Slick, glossy and radiating juicy villainy, it knows exactly what kind of movie it is and goes for it with giddy abandon.
“Just don’t be afraid to tug on the heartstrings,” a real estate agent says as she advises an elderly couple to write a personal letter in hopes of securing a coveted Manhattan apartment. The folks behind “5 Flights Up” took that same advice and ran with it.
Co-stars Diane Keaton and Morgan Freeman have a breezy, easy chemistry as the aforementioned couple: Ruth and Alex, who decide after 40 years that it’s gotten too hard to live in their fifth-floor walkup. But the various other plot threads that weave in and out of this main story tie it up and bog it down. What begins as a sweetly sentimental story ends up being cloyingly melodramatic.
It’s also as crammed and cluttered as an overpriced New York City studio. The film from director Richard Loncraine – whose eclectic work runs the gamut from a daring 1995 take on “Richard III” to the standard Harrison Ford actioner “Firewall” from 2006 – features several subplots, and he segues between them with uneven rhythms. (Charlie Peters’ screenplay is based on the Jill Ciment novel “Heroic Measure”; perhaps all these stories felt more organic and persuasive when given the chance to breathe on the page than they do in a 90-minute film.)
“5 Flights Up” follows a busy couple of days for this longtime husband and wife, who have grown accustomed to enjoying their own leisurely pace amid the increasing bustle of the burgeoning Williamsburg section of Brooklyn. “The neighborhood’s changed now. It’s … cooler. Full of hipsters,” Alex intones in the kind of voiceover that spells out everything over the course of the film. (And really, the use of Morgan Freeman narration as a device has become such a cliché that it’s nearly depleted of all its inherent warmth and gravitas.)
Alex is a painter whose studio is a sunny corner room with spectacular views; Ruth is a retired schoolteacher. Both were pioneers in this part of town four decades ago as a newly interracially married couple enduring disapproving stares; now, the schlep upstairs has become too much to bear for them and their scruffy, 10-year-old terrier, Dorothy (who will play a pivotal role as the film goes on).
Their niece, a pushy real estate agent played by Cynthia Nixon in unflattering pantsuits and a terrible haircut, insists they sell their apartment and take advantage of how hot the neighborhood has become. She promises they’ll get $1 million for it – which will help them buy a new place with an elevator. And so begins the ignominious process of letting strangers traipse through their home to assess – out loud – not only the space but also the life Ruth and Alex have forged together within it.
This main story is actually the strongest element of the whole film. The wacky New York types with their lack of an internal censor and their wild ideas for what they’d do to the apartment provide a consistent source of laughs. But the prospect of leaving also sparks Alex’s memory, leading to a series of gauzy flashbacks in which the two meet, marry, move in together and enjoy prosaic and profound moments over the course of a lifetime. Some of these scene crackle; others are soggy with emotion. (As younger versions of these characters, Korey Jackson and Claire van den Boom do an uncanny job of channeling the older actors’ cadences and mannerisms without resorting to caricature.)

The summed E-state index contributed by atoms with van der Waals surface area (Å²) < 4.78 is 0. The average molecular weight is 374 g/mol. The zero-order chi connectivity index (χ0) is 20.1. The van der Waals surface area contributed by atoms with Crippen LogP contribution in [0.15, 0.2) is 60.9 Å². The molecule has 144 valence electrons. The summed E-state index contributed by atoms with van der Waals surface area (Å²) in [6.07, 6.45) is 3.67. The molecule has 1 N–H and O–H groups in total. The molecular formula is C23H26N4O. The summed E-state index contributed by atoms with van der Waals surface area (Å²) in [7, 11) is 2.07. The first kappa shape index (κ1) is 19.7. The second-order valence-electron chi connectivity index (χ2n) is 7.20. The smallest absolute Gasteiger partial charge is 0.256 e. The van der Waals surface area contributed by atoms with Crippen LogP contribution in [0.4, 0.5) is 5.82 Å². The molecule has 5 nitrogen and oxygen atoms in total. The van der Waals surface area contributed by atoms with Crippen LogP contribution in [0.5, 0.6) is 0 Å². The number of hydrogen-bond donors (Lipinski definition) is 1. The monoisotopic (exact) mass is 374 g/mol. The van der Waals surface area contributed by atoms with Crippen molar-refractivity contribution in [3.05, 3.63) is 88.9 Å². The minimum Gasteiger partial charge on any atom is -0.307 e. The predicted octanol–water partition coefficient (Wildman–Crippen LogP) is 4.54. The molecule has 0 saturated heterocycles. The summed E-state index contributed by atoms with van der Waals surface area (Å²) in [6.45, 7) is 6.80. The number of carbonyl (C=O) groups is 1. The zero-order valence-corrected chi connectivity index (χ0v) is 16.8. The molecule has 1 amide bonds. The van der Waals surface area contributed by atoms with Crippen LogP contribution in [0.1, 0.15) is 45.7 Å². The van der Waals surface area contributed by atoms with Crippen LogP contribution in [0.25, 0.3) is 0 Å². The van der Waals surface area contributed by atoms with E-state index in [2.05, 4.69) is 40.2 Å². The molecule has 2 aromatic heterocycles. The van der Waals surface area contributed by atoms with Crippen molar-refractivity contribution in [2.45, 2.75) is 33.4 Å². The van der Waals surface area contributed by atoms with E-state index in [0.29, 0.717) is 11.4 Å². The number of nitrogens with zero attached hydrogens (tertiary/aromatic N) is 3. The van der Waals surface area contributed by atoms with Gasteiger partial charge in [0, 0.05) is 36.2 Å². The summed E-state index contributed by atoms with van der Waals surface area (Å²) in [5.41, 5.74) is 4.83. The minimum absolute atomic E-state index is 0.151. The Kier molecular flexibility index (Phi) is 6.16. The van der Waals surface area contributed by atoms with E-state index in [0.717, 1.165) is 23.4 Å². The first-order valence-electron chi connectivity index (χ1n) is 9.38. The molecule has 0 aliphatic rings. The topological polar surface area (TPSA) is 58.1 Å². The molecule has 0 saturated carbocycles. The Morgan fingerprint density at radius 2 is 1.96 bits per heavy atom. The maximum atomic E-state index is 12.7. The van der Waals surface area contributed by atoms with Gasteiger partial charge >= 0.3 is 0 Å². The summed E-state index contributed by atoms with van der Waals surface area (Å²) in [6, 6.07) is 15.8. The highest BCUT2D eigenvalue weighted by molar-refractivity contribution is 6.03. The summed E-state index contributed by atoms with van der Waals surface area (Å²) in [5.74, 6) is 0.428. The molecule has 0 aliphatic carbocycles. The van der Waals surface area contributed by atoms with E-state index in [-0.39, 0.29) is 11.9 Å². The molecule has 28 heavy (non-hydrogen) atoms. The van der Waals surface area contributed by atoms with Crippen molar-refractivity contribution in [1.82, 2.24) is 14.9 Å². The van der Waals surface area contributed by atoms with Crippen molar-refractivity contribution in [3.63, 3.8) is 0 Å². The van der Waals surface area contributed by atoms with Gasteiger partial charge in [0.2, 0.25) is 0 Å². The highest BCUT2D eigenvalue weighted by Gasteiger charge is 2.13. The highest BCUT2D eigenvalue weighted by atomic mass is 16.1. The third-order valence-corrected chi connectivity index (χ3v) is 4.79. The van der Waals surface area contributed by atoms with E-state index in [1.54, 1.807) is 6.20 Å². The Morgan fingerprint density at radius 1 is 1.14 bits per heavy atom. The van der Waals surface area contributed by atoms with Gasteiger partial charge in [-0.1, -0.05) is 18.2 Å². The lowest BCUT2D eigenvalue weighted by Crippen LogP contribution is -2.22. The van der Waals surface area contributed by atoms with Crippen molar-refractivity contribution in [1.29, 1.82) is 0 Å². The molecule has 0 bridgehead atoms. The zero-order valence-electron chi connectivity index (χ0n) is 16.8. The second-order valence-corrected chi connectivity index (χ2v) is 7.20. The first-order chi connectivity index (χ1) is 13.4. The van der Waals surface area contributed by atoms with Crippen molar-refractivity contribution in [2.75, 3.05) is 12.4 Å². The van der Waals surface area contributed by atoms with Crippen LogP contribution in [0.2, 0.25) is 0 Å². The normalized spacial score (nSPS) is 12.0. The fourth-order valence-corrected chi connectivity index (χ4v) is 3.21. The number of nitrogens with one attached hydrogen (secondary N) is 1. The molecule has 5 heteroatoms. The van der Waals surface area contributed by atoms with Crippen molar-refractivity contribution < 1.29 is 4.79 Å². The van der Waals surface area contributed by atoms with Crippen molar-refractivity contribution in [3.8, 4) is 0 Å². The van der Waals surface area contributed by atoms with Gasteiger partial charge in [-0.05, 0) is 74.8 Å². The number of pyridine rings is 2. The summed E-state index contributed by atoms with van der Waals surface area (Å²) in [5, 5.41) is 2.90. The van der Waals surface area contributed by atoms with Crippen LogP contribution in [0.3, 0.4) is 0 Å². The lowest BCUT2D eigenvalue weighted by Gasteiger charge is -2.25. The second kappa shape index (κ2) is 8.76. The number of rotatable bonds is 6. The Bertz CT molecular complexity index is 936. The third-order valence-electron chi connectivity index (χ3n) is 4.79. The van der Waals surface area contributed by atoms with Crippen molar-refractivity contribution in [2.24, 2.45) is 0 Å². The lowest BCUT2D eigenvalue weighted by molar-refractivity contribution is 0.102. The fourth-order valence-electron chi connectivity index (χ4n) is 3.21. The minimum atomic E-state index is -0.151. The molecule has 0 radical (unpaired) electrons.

But wait, there’s more. Ruth and Alex also attend open houses at other people’s apartments and keep running into the same potential competitors and lookie-loos. One of them, a ubiquitous little girl played by Sterling Jerins, is so magical and wise beyond her years that I swear I thought she’d turn out to be a ghost or a figment of Alex’s imagination. This leads to some contrived, beat-the-clock scenarios in which they must juggle the various bids on their own apartment while also bidding on other properties. (If New York real estate is your thing, though—or if you’re an avid viewer of HGTV reality shows – maybe you’ll find all the minutiae intriguing.)
They also must contend with their sick dog, who’s been suffering from back troubles and might require costly surgery. It’s possible she may never walk again. (I’m not sure why their veterinarian is on East 27th Street in Manhattan if they’ve lived across the East River in Williamsburg for the past 40 years, but now I’m just nitpicking.) Loncraine shamelessly revisits the image of this sweet-faced little creature, panting or trembling in a crate in fear and pain.
“She doesn’t know where she is and she doesn’t know where she’s going,” Ruth says of the dog at one point.
“Like us,” Alex replies.
Further complicating a possible apartment sale is a jackknifed big-rig which is blocking the nearby Williamsburg Bridge. The driver, a young man from Uzbekistan, flees the scene, sparking a manhunt and fears of a terrorist threat among New Yorkers who recall 9/11 as if it were yesterday. His ethnicity – which creates a pervasive mistrust – provides the platform for sanctimonious platitudes about the importance of racial understanding.
“Those few days were like one big roller coaster ride,” Alex intones as he wraps things up in one of many pieces of obvious narration.
Such heavy-handed earnestness nearly sinks the film entirely. But “5 Flights Up” has its moments. The sight of a neurotic Keaton walking and talking her way through the streets of Manhattan may remind you of other, better films. And Freeman’s slightly cranky avuncularity may seem too familiar by now. But reminiscent of Ira Sachs’s similar but vastly superior “Love Is Strange” – which is also about an aging couple struggling to find a home in an ever-changing New York City – “5 Flights Up” mines the reliable charms of its veteran stars as much as it possibly can.
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